Heated meeting ends with arrests: Zoning changes for warehousing was one of the hot-button topics that led to seven people being arrested during a Fontana council meeting that drew expletive-filled shouts from the audience, Madison Hart reports. …READ MORE…

Berm Big Brother: Stop digging out the berm! That’s the message Laguna Beach wants to send skimboarders and others who dig out a sandy berm at Aliso Beach. The city is installing cameras to watch for folks tearing the berm down, Erika Ritchie reports, which may make for better waves but also allows contaminated runoff water to reach the ocean. …READ MORE…


🛡 PROTECT

Hangar no more: Demolition of the burned-out blimp hangar in Tustin is now underway, Destiny Torres reports. Officials say they’re monitoring air quality as that work continues. But high winds also moved debris and ash to new places, including the nearby animal shelter. ...READ MORE…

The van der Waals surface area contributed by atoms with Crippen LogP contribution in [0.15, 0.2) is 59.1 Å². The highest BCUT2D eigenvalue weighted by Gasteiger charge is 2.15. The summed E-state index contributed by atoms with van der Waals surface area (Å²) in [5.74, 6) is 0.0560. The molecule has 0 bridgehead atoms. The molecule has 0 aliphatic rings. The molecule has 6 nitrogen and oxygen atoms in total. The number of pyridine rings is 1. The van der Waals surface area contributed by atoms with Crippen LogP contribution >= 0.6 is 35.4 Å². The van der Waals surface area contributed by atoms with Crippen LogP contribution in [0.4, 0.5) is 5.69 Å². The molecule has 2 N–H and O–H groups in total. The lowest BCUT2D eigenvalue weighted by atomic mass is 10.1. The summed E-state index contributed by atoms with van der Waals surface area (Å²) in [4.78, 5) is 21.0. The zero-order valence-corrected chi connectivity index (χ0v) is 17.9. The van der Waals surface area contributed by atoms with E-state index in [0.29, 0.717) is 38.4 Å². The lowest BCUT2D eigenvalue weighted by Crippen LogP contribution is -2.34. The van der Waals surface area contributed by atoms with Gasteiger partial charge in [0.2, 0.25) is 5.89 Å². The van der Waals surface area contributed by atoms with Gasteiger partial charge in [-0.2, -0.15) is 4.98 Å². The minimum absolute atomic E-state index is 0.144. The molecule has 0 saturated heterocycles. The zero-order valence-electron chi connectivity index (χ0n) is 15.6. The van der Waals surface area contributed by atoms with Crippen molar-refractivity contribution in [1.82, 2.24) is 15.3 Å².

• Meanwhile, residents say they’re still waiting for crews to clean up toxic debris from around their homes, our Michael Slaten learned. …READ MORE…
  • I got a chance to speak with Madeleine Brand on KCRW’s Press Play about the Tustin blimp hangar fire and fallout. …LISTEN IN…

Gray whale deep dive: There’s good news and bad news about the gray whale migration season now underway off our Southern California coast. Visual journalist Kurt Snibbe breaks both down, with some beautiful graphics to boot. …READ MORE…

Monarch concerns: After dropping for years due to development, climate change, pesticides and more, then rebounding somewhat last season, experts say the number of migrating monarch butterflies in California appears to be back down again so far this season. Eli Ramos looked at what’s going on and how you can learn more. …READ MORE…